“My research incorporates knowledge of field-based natural history, ecological theory, statistics, remote sensing, and computer modeling to ask how abiotic, biotic, and anthropogenic drivers structure biodiversity across a wide range of spatiotemporal scales. I am particularly interested in understanding how differences in scale (i.e., spatial, temporal, levels of biological organization) influence inferences about biological systems and contribute to uncertainty in models. I enjoy thinking about biota with different life histories.”
Sydne is currently working on understanding drivers of community assembly across several taxonomic groups including ants, trees, and small mammals. In many of these projects, she leverages spatially and/or temporally replicated data sets collected by networks of sites (e.g., the Long Term Ecological Research [LTER] and National Ecological Observatory Networks [NEON]).
“I am a computational ecologist who dabbles in dynamical systems and software development. My research is centered around modeling change in ecosystems, using methods to infer the underlying processes that produce time series observations. Some specific areas that I work on include: population dynamics and forecasting, quantifying information flow and causality, and indicators of stability & resilience. I am also interested in reproducible research practices to both accelerate science and improve its accessibility.”
We’re delighted to welcome Hao Ye and Sydne to the Associate Editor Board and we look forward to working with them over the coming years.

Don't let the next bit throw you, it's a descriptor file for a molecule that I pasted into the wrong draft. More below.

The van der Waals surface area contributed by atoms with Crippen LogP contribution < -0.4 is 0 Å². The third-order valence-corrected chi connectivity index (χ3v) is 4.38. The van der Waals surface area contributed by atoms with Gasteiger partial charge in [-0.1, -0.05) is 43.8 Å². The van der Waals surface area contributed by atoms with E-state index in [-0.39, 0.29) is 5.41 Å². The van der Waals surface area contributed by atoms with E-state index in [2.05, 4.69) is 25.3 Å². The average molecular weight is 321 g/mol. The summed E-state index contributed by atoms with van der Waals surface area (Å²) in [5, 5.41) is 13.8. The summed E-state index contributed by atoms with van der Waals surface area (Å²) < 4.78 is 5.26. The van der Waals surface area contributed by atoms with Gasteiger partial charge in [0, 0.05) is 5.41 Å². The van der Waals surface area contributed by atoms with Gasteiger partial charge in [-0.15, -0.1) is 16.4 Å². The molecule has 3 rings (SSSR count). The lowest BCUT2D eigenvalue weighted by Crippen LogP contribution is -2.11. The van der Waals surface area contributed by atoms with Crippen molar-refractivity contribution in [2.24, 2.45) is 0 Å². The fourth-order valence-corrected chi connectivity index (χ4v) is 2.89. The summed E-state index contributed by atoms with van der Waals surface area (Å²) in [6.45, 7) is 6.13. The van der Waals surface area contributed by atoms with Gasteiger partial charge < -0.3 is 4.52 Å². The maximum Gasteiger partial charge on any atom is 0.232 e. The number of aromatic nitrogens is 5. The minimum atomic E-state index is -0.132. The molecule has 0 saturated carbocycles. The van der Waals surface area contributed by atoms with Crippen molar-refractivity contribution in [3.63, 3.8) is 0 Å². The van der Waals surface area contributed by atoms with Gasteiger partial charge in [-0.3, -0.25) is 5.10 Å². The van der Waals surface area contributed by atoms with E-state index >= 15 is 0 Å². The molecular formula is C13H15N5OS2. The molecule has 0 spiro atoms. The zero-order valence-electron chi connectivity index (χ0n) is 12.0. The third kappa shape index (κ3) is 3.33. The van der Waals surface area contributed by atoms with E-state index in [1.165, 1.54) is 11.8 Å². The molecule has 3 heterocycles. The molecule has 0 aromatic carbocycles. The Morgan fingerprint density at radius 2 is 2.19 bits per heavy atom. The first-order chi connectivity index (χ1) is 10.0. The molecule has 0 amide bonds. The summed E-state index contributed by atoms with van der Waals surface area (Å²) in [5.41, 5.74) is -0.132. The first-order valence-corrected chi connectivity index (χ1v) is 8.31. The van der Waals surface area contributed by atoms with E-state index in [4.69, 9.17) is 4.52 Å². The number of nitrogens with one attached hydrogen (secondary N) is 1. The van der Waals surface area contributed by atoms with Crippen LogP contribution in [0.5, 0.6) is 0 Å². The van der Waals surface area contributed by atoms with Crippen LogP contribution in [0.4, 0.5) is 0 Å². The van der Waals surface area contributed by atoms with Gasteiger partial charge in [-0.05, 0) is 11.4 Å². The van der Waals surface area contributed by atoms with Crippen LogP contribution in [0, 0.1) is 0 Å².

Today, we are pleased to be welcoming a new member of the Methods in Ecology and Evolution Associate Editor Board. Res Altwegg joins us from the University of Cape Town, South Africa and you can find out a little more about him below.
“My interests lie at the intersection between ecology and statistics, particularly in demography, population ecology, species range dynamics and community ecology. My work addresses questions in conservation biology especially in relation to climate change. I’m particularly excited about the increasing availability of large data sets, such as those collected by citizen scientists, and the opportunities and challenges their analysis brings.”
Res is the founding director of the centre for Statistics in Ecology, Environment and Conservation at the University of Cape Town. The centre brings together ecologists and statisticians with the aim to address some of the most important questions in ecology and conservation using cutting-edge statistical methods. He has reviewed for Methods in Ecology and Evolution a number of times over the past few years and has had one article – ‘A general framework for animal density estimation from acoustic detections across a fixed microphone array‘ – published in the journal. Another of Res’ articles has recently been accepted for publication and will appear in an upcoming Special Feature.
We are thrilled to welcome Res as a new Associate Editor and we look forward to working with him on the journal.